By: Steve Trubilla
“Enough said, don’t expect me to revisit this again.” The response from the Chairman of the Franklin County, NC Democratic Party, to issues and questions I raised last month about tactics used to manipulate elections.
A politician soon learns the safest reply to a hard question is no reply at all, or to simply deny, deny, deny. Other tactics commonly used include engaging is creative double talk in an attempt to shift from the issue at hand.
Given the spokesman for the Democratic Party decided to use these tactics in reply to my article, and then tried to close the door by saying he did not want to talk about it, I decided even if he did not want to talk about it I would.
He cited a quote to the effect; one is entitled to their own opinion, but they are not entitled to their own facts. On this we agree.
I am not going to restate point for point all included in my article of July 10, 2014, I invite you to revisit it if you are so inclined.
I picked a few points from the article to give all readers some context.
I stated there was an effort by the Democratic Party to suppress the vote during the primary. I said people were turned away when they went to register to vote at the Franklin County Democratic Headquarters, after disclosing who they were going to vote for.
Mr. Marciniack makes the point there is a pronounced difference between facts and hearsay, he is correct. If I did not have the names of the people turned away to support what I said, I would not have said it.
I also said the Franklin County Democratic Party did not remain impartial in the 2014 Primary Election, violating their own state party’s resolution to remain neutral in primaries.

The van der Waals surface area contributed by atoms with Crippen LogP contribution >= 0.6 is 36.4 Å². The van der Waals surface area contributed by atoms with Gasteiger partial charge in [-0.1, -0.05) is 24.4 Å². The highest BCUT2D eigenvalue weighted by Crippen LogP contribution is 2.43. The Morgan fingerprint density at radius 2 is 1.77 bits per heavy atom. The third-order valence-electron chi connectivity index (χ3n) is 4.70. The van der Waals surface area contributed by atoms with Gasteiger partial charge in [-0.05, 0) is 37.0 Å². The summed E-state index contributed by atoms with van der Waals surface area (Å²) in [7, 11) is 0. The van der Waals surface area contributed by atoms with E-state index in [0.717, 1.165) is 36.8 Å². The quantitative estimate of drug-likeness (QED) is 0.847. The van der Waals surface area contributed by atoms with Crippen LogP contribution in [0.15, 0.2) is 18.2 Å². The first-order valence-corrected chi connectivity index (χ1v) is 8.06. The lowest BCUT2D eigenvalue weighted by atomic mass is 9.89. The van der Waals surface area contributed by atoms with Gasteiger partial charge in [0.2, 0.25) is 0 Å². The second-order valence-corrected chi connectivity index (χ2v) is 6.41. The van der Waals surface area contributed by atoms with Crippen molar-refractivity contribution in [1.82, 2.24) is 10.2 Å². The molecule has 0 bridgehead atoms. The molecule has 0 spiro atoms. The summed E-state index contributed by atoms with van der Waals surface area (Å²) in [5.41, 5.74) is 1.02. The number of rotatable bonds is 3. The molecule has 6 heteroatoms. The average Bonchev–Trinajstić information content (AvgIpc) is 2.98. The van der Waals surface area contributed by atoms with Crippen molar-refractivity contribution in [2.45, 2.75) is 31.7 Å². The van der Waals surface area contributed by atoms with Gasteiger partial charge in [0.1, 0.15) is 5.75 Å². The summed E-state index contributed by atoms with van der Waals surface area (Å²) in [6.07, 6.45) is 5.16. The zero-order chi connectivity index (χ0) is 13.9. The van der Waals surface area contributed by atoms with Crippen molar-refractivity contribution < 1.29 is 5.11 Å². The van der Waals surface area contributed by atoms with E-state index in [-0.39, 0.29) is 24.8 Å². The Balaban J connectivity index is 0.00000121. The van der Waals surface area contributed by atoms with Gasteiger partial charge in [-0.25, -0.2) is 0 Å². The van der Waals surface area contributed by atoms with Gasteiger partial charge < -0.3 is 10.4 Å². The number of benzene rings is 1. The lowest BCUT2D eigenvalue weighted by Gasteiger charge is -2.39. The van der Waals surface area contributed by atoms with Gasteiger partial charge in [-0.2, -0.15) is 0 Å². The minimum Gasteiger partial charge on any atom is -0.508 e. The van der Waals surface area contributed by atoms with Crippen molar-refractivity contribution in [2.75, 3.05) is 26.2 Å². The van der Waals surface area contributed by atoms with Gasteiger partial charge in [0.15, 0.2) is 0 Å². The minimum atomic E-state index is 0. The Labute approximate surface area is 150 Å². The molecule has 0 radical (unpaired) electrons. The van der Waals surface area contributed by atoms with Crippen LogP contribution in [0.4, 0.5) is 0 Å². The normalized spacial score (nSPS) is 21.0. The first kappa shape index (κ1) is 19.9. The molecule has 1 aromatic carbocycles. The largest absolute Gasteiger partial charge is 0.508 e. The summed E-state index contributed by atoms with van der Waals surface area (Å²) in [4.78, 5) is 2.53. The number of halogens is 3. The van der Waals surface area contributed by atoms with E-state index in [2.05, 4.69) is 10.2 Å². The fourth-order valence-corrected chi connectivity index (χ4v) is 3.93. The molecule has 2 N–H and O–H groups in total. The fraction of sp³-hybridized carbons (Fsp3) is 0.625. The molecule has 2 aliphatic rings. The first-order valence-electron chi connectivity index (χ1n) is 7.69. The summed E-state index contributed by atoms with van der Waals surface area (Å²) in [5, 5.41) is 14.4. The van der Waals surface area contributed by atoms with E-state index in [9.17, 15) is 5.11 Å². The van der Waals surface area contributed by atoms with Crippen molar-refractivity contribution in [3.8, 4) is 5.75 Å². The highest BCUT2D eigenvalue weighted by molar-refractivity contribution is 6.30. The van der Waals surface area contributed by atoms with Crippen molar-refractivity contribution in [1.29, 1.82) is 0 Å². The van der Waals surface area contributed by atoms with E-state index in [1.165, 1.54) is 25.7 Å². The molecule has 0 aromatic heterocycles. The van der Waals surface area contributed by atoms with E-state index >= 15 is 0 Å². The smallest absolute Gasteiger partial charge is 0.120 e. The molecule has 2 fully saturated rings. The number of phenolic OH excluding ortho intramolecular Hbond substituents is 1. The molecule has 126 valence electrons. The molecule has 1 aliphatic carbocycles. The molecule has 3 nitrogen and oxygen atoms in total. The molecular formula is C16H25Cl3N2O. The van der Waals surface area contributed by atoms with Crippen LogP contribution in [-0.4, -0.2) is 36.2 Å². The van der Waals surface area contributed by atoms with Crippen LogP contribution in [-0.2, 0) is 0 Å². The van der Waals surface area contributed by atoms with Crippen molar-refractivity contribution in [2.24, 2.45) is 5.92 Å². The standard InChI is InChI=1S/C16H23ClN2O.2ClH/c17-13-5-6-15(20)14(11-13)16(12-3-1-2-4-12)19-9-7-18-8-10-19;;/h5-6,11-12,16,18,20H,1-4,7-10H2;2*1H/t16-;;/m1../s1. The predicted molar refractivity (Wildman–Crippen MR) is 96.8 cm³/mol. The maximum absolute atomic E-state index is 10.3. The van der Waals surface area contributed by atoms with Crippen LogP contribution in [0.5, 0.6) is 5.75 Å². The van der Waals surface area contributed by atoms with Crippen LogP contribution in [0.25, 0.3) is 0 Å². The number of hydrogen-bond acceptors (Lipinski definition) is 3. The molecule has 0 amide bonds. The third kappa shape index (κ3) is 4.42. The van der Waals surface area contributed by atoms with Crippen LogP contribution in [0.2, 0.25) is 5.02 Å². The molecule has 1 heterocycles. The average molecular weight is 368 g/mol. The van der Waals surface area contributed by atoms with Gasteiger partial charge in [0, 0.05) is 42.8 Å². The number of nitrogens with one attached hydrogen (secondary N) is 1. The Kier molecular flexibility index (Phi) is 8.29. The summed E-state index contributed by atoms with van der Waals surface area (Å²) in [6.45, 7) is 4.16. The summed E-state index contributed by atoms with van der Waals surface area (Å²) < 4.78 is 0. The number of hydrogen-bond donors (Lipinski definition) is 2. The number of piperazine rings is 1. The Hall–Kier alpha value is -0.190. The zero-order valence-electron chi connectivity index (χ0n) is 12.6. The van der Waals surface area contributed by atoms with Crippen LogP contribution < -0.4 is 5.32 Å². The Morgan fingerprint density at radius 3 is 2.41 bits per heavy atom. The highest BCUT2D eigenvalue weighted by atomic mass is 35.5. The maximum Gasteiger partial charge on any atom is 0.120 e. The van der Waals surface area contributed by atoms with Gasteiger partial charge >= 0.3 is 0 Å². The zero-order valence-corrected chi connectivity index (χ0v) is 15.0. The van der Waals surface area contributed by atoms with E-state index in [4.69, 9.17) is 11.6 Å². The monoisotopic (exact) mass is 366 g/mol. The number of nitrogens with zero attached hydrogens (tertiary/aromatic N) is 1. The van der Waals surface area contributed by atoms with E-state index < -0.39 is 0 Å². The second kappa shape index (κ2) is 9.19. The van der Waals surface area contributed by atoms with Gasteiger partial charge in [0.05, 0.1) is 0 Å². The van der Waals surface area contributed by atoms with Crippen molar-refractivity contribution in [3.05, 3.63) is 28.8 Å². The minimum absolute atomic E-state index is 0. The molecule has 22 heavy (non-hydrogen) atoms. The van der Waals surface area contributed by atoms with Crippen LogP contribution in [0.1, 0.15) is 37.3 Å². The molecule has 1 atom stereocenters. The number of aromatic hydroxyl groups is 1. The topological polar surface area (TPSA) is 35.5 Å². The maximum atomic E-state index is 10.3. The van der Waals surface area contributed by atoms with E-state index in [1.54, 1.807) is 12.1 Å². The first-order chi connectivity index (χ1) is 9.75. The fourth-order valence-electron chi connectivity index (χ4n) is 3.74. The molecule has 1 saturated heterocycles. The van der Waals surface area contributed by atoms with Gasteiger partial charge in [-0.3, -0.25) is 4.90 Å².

During voting at the polls, I personally witnessed at least one officer of the party telling people to vote for certain candidates.
While the local party organization may not have published an open endorsement, key players within the organization made campaign contributions, organized events, facilitated a political action committee and otherwise gave direct support to candidates to the disadvantage of others.
None of this is any great secret. All the candidates know it, some are not very happy about it. Particularly those that had their names left off the blue and yellow pre-filled out “sample” ballots.
There is little reason to deny it. It is the proverbial cookie jar, and they were caught with their hands in it; crumbs everywhere.
Individuals are free to support anyone they want to, however when the body of the organization participates in an effort, telling voters to favor one candidate over another, that is a collective effort of the organization.
Saying otherwise speaks directly to my point of tactics used to manipulate elections.
Voter fraud has many faces. It is more than just voter ID. One can toss about comments like someone does not understand this or that process, or use cliches in an effort to redirect the conversation, or even refuse to talk about it; this will not alter the material facts.
My commentary on this will not change their tactics.
They use them because they work. So then what is the point in me even talking about it?
Maybe it will cause a few people to give a little more thought to who they vote for rather than just voting for a person because someone told them to.
The chairman of the Franklin County Democratic Party, in his role as cheerleader from week to week, attacks Republicans in general and Sen. Chad Barefoot in particular.
The attacks against Barefoot at this point are transparent and amount to a continuing free campaign ad for the Democratic challenger in November.
As chairman of the party, he commands a certain amount of influence.
It would be wonderful if that influence were used to help bring jobs to Franklin County, but he is more interested in state and national politics. Ask him, he will tell you so.
Sen. Barefoot has worked hard to protect student privacy and increase teachers’ pay, among other things. He is delivering on what he said he would do if elected.
For better than 50 years, the Democrats had control of things and in all that time where was their interest with education and teachers pay? Now they are doing a lot of finger pointing and saying if we get back in control we will do this, and we will do that. Really?
Talk about a record to run on, yes they do have one, a broken record. It is why they were voted out, enough said, maybe not. Let’s revisit this.
Franklin County Republican Party’s monthly meeting to be held Thursday Aug. 14 at 101 West Nash Street, Louisburg.